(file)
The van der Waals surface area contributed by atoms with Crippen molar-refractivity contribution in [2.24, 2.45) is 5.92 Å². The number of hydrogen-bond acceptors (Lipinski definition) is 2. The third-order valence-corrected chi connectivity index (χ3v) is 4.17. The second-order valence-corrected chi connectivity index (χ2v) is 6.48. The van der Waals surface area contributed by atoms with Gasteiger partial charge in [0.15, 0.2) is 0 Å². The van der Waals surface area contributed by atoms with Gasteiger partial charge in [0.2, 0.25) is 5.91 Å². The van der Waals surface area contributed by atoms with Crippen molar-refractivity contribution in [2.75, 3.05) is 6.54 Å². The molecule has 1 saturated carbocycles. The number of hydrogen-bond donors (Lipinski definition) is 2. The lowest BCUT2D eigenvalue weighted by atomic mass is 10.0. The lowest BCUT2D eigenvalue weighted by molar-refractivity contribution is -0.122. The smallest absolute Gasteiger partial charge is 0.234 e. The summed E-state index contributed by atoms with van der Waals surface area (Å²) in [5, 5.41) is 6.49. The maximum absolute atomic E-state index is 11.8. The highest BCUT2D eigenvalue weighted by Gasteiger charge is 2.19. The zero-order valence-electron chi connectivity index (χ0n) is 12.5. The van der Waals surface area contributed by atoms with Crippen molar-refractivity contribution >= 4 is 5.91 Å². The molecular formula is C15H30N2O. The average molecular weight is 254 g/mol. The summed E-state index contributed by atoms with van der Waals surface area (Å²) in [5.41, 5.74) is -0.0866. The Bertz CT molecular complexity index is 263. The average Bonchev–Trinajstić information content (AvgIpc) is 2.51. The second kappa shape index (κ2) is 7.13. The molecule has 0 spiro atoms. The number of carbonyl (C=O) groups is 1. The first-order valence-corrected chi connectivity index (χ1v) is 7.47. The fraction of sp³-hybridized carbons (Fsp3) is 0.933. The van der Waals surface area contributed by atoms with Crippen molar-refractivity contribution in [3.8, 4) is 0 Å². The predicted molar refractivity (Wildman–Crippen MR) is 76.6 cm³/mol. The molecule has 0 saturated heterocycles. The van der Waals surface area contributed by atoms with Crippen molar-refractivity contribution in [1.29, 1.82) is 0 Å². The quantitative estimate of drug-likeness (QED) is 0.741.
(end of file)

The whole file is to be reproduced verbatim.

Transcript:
The van der Waals surface area contributed by atoms with Crippen molar-refractivity contribution in [2.24, 2.45) is 5.92 Å². The number of hydrogen-bond acceptors (Lipinski definition) is 2. The third-order valence-corrected chi connectivity index (χ3v) is 4.17. The second-order valence-corrected chi connectivity index (χ2v) is 6.48. The van der Waals surface area contributed by atoms with Gasteiger partial charge in [0.15, 0.2) is 0 Å². The van der Waals surface area contributed by atoms with Gasteiger partial charge in [0.2, 0.25) is 5.91 Å². The van der Waals surface area contributed by atoms with Crippen molar-refractivity contribution in [2.75, 3.05) is 6.54 Å². The molecule has 1 saturated carbocycles. The number of hydrogen-bond donors (Lipinski definition) is 2. The lowest BCUT2D eigenvalue weighted by atomic mass is 10.0. The lowest BCUT2D eigenvalue weighted by molar-refractivity contribution is -0.122. The smallest absolute Gasteiger partial charge is 0.234 e. The summed E-state index contributed by atoms with van der Waals surface area (Å²) in [5, 5.41) is 6.49. The maximum absolute atomic E-state index is 11.8. The highest BCUT2D eigenvalue weighted by Gasteiger charge is 2.19. The zero-order valence-electron chi connectivity index (χ0n) is 12.5. The van der Waals surface area contributed by atoms with Crippen molar-refractivity contribution >= 4 is 5.91 Å². The molecular formula is C15H30N2O. The average molecular weight is 254 g/mol. The summed E-state index contributed by atoms with van der Waals surface area (Å²) in [5.41, 5.74) is -0.0866. The Bertz CT molecular complexity index is 263. The average Bonchev–Trinajstić information content (AvgIpc) is 2.51. The second kappa shape index (κ2) is 7.13. The molecule has 0 spiro atoms. The number of carbonyl (C=O) groups is 1. The first-order valence-corrected chi connectivity index (χ1v) is 7.47. The fraction of sp³-hybridized carbons (Fsp3) is 0.933. The van der Waals surface area contributed by atoms with Crippen molar-refractivity contribution in [3.8, 4) is 0 Å². The predicted molar refractivity (Wildman–Crippen MR) is 76.6 cm³/mol. The molecule has 0 saturated heterocycles. The van der Waals surface area contributed by atoms with Crippen molar-refractivity contribution in [1.29, 1.82) is 0 Å². The quantitative estimate of drug-likeness (QED) is 0.741.